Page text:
In similar fashion to some of the other museums we visited during our visit to the lower south of the United States, the National Civil Rights Museum at the Lorraine Motel approaches the Fight for Freedom in a chronological manner, which was comforting as by the seventh day, I had become pretty familiar with the events represented in the museum’s exhibit.  This is a testimony to all of the resources provided by Dr. Naragon and also by the visits we have made during the trip.  Of course, even still, I knew how the story would end, and yet I was anticipating and dreading coming face-to-face with Dr. King’s final moments. The whole time I snaked through the museum, I kept bracing myself for this moment. 

When I approached the fateful room 306, there was a back-up of sorts.  Noticeably, there was a group of  ab about eight young male students congregated in the last section of the museum.  These young gentlemen were dressed informally in athletic gear and were conversing pretty loudly.  I found their presence and their behavior to be distracting—and frankly, annoying.  Part of me wanted to intervene by asking them to have more decorum in this part of the museum that could be emotionally difficult for others, including me.  I quickly suppressed this impulse thinking that any effort to make them more respectful would be futile and might even be rebuffed.  At any rate, they moved on and I could focus on the events of April 4, 1968.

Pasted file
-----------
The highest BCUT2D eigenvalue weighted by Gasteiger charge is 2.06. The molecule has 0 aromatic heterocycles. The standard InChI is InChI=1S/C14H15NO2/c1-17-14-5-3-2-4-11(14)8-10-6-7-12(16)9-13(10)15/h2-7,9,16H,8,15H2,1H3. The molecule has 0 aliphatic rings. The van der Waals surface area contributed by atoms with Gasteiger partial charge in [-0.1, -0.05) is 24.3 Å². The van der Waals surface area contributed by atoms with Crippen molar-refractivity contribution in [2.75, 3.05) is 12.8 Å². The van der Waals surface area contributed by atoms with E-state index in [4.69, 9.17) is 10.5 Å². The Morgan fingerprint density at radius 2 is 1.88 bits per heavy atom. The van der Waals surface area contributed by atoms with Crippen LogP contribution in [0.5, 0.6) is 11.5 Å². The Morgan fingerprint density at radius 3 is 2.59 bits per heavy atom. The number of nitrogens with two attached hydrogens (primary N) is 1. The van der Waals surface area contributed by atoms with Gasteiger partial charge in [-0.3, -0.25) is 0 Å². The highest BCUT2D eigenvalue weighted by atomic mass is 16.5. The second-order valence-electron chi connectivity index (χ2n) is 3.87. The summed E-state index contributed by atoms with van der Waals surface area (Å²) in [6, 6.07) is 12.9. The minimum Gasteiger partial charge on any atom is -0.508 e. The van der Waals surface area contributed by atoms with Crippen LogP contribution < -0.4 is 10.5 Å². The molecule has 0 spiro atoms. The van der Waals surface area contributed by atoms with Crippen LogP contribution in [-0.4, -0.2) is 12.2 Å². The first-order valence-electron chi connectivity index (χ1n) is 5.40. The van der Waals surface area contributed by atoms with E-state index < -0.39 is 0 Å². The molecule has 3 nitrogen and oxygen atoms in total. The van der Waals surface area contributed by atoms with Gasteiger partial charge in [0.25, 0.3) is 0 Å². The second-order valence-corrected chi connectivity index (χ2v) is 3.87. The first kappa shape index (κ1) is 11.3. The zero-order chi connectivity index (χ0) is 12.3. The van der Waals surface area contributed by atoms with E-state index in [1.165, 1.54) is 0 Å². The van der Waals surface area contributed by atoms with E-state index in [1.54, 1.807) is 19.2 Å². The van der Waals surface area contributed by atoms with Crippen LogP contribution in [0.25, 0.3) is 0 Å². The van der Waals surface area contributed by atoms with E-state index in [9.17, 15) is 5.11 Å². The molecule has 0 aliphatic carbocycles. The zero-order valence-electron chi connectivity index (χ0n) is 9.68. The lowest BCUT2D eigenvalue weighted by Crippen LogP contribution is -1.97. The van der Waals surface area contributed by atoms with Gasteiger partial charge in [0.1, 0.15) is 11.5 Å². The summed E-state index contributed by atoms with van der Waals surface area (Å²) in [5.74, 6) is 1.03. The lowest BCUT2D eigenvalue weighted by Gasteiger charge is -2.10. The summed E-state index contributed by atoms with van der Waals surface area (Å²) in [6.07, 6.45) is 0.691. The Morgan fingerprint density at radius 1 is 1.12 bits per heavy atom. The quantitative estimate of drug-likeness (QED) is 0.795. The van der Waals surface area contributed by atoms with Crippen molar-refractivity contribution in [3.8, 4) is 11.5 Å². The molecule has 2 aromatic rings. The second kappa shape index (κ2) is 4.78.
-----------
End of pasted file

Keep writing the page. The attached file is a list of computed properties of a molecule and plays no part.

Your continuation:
As I read the description of his last moments, tears came to my eyes, and I felt a strong sense of loss well up inside of me.  The feeling was brief, but acute.  However, I didn’t have much time to dwell on that feeling because there was a couple behind me with a baby carriage.  I felt as though they were losing their patience and were pushing me along.  Maybe they felt pushed along by the people behind them.  But again, I felt a slight feeling of annoyance.  I thought who brings a baby to a museum!  And, I thought: this kid is way too young to even remember anything.  Then it occurred to me that perhaps the issue of Civil Rights was so important to the parents that perhaps they brought the young child to expose him the principles espoused by Martin Luther King Jr.; a baptism of sorts.  Or perhaps they just couldn’t get a babysitter. Who knows.

My thoughts then turned to the young men who had annoyed me earlier.  Perhaps even though they were engaged in conversation at the most poignant part of the museum, maybe it was still beneficial for them to be there on this day.  I thought that maybe their presence at the museum was planting a seed in them that would germinate and later blossom.  Perhaps they were conversing to help themselves deal with difficult emotions and I was judging them too harshly.  Then, I turned the corner to find this group of young people in the small theater which follows the exhibit with King’s last moments, their faces illuminated by their mobile phones.  They weren’t even paying attention!  Rather than watch the movie, I simply exited the museum in a huff, entering the gift shop.

3.     Focus on the principles:  One of the practices that I hope to take away from this tour involves Dr. King’s Six Principles of Nonviolence.  It may be surprising to some, but this is a new concept for me.  When I first read the principles at the Martin Luther King Center in Atlanta, the one that caught my attention was: Nonviolence recognizes that evil doers are also victims.  I am not sure why, but this idea has been stuck in my head ever since.  One of the changes I hope to make is to look at all of these principles and to incorporate them into my life.  I know that is easier said than done.